Workshop explores specific institutions of the ASEAN Human Rights Mechanism

A report on the third Swansea University Workshop on Human Rights in Southeast Asia and the ASEAN Human Rights Mechanism

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The College of Arts and Humanities hosted the third annual Swansea University workshop on Human Rights in Southeast Asia and on the ASEAN Human Rights Mechanism on 6 May 2016, with speakers from Swansea University and from universities in Thailand and the Philippines. Organised by Dr Gerard Clarke from the Department of Political and Cultural Studies (PCS), the workshop was the final in a series of three annual Swansea worskhops funded by the British Academy as part of the three-year project exploring the human rights mechanism of the Association of South-East Asian Nations (ASEAN). The project brings together colleagues from Swansea University and the University of the Philippines Diliman (UPD) working in the disciplines of politics, international relations and law, along with human rights scholars and practitioners from other regional institutions.

ASEAN conf - Vitit MuntarbhornThe keynote speaker this year was Professor Vitit Muntarbhorn (pictured above), from Chulalongkorn University in Bangkok, Thailand, a human rights scholar who played an important role in the establishment of the ASEAN Intergovernmental Commission on Human Rights (AICHR) as Chair of the independent Working Group on the ASEAN Human Rights Mechanism (WGAHRM). A prominent figure in the special procedures of the United Nations Human Rights Council in Geneva, Professor Muntarbhorn has previously acted as the UN Special Rapporteur on the human rights situation in the Democratic People’s Republic of Korea, the UN Special Rapporteur on the Sale of Children, Child Prostitution and Child Pornography, and Chair of the International Commission of Inquiry on the Ivory Coast in 2011. Since September 2012, he has been serving as a Commissioner on the Independent International Commission of Inquiry on Syria.

ASEAN workshop - Lord WilliamsOther speakers included Professor Ruth-Lusterio-Rico from the UPD Department of Political Science and Attorney Ricardo Sunga from the UPD College of Law and Institute of Human Rights. Speakers from Swansea University included Professor Simon Baughen from the College of Law and Dr Mark Evans from the Department of Political and Cultural Studies. The workshop was opened and closed by Lord Williams of Baglan (pictured left), a member of Swansea University Council, former Under-Secretary General of the United Nations and former Director of Human Rights in the United Nations Transitional Authority in Cambodia.

Together, they addressed an audience of thirty other staff and postgraduate students from the Department of Political and Cultural Studies and the College of Law and Criminology, including students on the MA Development and Human Rights programme run by the Department of Political and Cultural Studies.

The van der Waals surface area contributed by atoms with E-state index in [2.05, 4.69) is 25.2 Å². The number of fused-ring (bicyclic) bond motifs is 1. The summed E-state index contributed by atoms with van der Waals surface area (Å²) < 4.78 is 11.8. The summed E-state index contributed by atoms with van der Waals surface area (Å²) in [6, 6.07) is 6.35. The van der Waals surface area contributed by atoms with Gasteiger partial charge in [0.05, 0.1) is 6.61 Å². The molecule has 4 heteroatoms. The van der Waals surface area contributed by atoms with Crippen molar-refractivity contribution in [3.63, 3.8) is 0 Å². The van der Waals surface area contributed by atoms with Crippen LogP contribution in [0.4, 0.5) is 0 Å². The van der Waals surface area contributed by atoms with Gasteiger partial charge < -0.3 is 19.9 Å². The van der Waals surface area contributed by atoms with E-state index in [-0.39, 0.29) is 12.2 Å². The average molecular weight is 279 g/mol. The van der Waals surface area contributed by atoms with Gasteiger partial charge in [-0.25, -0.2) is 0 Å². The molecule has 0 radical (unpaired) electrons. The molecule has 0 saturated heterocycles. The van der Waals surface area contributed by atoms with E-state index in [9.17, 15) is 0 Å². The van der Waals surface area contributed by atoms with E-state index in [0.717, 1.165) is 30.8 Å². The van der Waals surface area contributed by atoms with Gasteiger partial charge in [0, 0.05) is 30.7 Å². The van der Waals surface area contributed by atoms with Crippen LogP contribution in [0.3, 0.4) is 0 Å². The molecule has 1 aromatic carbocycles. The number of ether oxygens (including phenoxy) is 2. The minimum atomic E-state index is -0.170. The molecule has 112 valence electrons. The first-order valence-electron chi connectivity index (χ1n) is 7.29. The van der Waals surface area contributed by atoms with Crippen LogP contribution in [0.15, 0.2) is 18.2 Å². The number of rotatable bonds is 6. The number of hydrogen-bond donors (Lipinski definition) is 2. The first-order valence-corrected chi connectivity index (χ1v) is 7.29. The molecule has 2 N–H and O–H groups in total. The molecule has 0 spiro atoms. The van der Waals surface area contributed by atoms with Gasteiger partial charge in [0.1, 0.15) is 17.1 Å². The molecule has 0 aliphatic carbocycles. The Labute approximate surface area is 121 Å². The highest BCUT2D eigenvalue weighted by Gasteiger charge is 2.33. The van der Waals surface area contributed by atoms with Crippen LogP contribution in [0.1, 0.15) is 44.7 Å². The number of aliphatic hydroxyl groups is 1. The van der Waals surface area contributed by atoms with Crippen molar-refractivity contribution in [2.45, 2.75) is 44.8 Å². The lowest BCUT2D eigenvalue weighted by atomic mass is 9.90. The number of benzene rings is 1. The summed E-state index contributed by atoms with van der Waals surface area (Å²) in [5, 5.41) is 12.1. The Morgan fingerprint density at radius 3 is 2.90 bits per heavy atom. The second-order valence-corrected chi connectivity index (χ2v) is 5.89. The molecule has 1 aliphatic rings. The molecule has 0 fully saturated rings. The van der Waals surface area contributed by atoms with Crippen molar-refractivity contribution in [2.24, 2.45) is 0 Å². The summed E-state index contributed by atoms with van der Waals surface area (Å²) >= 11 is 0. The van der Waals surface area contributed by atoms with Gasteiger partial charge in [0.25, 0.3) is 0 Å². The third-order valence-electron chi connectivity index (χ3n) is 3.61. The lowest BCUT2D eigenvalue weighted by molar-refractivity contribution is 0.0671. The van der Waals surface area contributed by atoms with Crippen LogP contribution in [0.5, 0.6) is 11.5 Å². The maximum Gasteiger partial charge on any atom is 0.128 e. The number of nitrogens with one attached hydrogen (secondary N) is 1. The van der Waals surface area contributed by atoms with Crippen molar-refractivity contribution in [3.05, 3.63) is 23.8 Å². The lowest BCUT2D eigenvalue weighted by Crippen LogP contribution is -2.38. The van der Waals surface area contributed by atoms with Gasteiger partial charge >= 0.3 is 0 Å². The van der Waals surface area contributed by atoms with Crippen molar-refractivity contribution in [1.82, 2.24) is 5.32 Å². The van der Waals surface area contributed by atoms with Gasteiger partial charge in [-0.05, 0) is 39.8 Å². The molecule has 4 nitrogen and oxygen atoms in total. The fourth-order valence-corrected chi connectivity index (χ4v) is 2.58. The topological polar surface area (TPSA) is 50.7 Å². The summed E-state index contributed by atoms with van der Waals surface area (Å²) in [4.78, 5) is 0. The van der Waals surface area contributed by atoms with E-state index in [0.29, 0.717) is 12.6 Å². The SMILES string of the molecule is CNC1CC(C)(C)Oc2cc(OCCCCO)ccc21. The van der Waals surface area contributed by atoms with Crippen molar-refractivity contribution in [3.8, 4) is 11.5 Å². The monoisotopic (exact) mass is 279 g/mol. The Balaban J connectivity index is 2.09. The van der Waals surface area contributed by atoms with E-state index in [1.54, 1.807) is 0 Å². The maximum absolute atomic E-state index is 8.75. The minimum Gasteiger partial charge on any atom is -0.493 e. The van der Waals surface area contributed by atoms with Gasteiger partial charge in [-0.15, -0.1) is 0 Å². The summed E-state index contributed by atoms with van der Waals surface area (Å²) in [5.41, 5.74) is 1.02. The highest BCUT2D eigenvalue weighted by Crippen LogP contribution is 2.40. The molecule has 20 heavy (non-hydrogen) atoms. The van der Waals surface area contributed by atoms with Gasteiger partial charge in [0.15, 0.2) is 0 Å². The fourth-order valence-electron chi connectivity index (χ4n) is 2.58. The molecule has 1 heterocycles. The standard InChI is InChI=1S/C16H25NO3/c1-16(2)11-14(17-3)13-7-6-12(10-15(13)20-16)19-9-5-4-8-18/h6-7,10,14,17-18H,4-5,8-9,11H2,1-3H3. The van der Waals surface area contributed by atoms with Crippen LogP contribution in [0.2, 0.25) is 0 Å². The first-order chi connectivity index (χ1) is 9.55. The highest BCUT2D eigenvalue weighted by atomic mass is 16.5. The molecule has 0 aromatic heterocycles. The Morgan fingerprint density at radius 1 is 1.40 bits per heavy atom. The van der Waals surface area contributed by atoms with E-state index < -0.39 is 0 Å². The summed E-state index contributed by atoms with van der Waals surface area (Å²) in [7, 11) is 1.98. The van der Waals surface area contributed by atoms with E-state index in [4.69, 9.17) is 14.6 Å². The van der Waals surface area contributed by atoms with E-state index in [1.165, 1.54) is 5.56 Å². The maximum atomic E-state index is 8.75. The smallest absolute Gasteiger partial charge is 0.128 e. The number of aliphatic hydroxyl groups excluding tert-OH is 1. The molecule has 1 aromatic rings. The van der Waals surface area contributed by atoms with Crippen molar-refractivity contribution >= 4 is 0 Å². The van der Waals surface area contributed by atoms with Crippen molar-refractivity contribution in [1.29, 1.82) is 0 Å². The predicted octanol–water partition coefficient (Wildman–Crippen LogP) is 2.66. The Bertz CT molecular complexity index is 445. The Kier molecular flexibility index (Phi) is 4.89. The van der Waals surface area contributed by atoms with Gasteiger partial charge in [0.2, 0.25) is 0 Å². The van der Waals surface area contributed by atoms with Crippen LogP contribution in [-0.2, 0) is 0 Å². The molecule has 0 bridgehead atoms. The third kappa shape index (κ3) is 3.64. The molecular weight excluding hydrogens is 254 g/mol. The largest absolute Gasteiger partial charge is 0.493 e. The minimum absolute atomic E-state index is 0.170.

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The workshop explored the specific institutions of the ASEAN Human Rights Mechanism, including AICHR, the ASEAN Commission on Women and Children and the ASEAN Commission on Workers and at current challenges including dealing with multi-national corporations in the context of neoliberal growth, with the rights of indigenous peoples in the context of encroachment on their ancestral domains, with the embedding human righgt in the ASEAN Community 2025 plans. The conference noted that the human rights situation in the region has deteriorated markedly since the start of the project, with the introduction of a harsh new Sharia code in Brunei, the installation of a military junta in Thailand, the repression of Muslim Rohingyas in Myanmar and the resumption of executions in Indonesia following the election of President Joko Widodo. Nevertheless, speakers argued that ASEAN has been largely successful at maintaining international peace in the region and at a time of instability in others, and that its new normative and institutional commitment to human rights and to creating a ‘people oriented’ community offers new opportunities to people, social movements and governments to promote and protect human rights at regional level in Southeast Asia. Drawing on Professor Vitit’s keynote paper, it considered specific recommendations to develop the ASEAN human rights mechanism and its fit to global human rights mechanisms through national and regional action. These will be considered in a forthcoming edited collection bringing together the main papers presented in the project’s conferences over the last three years.      

For further information on the project contact Dr Gerard Clarke:  g.clarke@swansea.ac.uk